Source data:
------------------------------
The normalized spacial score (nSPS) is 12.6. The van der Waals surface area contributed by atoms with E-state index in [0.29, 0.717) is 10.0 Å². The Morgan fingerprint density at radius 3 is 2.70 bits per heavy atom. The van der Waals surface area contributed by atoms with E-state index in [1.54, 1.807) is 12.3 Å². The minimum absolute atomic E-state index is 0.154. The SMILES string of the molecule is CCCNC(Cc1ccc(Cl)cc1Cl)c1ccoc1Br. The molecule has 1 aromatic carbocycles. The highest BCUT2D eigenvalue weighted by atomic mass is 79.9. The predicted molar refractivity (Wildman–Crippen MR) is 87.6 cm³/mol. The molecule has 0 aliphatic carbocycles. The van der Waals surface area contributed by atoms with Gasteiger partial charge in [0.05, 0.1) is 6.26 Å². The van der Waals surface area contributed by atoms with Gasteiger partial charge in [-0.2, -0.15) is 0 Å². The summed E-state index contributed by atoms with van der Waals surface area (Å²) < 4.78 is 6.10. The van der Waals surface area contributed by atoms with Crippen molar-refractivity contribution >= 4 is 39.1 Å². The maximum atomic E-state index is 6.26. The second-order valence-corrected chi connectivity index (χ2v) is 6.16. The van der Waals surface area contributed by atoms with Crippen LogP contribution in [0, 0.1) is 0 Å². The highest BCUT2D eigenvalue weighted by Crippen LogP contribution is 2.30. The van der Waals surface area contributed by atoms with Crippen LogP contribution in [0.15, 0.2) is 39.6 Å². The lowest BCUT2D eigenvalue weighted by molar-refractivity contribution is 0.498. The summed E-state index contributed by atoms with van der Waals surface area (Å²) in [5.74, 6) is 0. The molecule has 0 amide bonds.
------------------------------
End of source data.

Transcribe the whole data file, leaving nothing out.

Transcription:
The normalized spacial score (nSPS) is 12.6. The van der Waals surface area contributed by atoms with E-state index in [0.29, 0.717) is 10.0 Å². The Morgan fingerprint density at radius 3 is 2.70 bits per heavy atom. The van der Waals surface area contributed by atoms with E-state index in [1.54, 1.807) is 12.3 Å². The minimum absolute atomic E-state index is 0.154. The SMILES string of the molecule is CCCNC(Cc1ccc(Cl)cc1Cl)c1ccoc1Br. The molecule has 1 aromatic carbocycles. The highest BCUT2D eigenvalue weighted by atomic mass is 79.9. The predicted molar refractivity (Wildman–Crippen MR) is 87.6 cm³/mol. The molecule has 0 aliphatic carbocycles. The van der Waals surface area contributed by atoms with Gasteiger partial charge in [0.05, 0.1) is 6.26 Å². The van der Waals surface area contributed by atoms with Gasteiger partial charge in [-0.2, -0.15) is 0 Å². The summed E-state index contributed by atoms with van der Waals surface area (Å²) < 4.78 is 6.10. The van der Waals surface area contributed by atoms with Crippen molar-refractivity contribution >= 4 is 39.1 Å². The maximum atomic E-state index is 6.26. The second-order valence-corrected chi connectivity index (χ2v) is 6.16. The van der Waals surface area contributed by atoms with Crippen LogP contribution in [0, 0.1) is 0 Å². The highest BCUT2D eigenvalue weighted by Crippen LogP contribution is 2.30. The van der Waals surface area contributed by atoms with Crippen LogP contribution in [0.15, 0.2) is 39.6 Å². The lowest BCUT2D eigenvalue weighted by molar-refractivity contribution is 0.498. The summed E-state index contributed by atoms with van der Waals surface area (Å²) in [5.74, 6) is 0. The molecule has 0 amide bonds.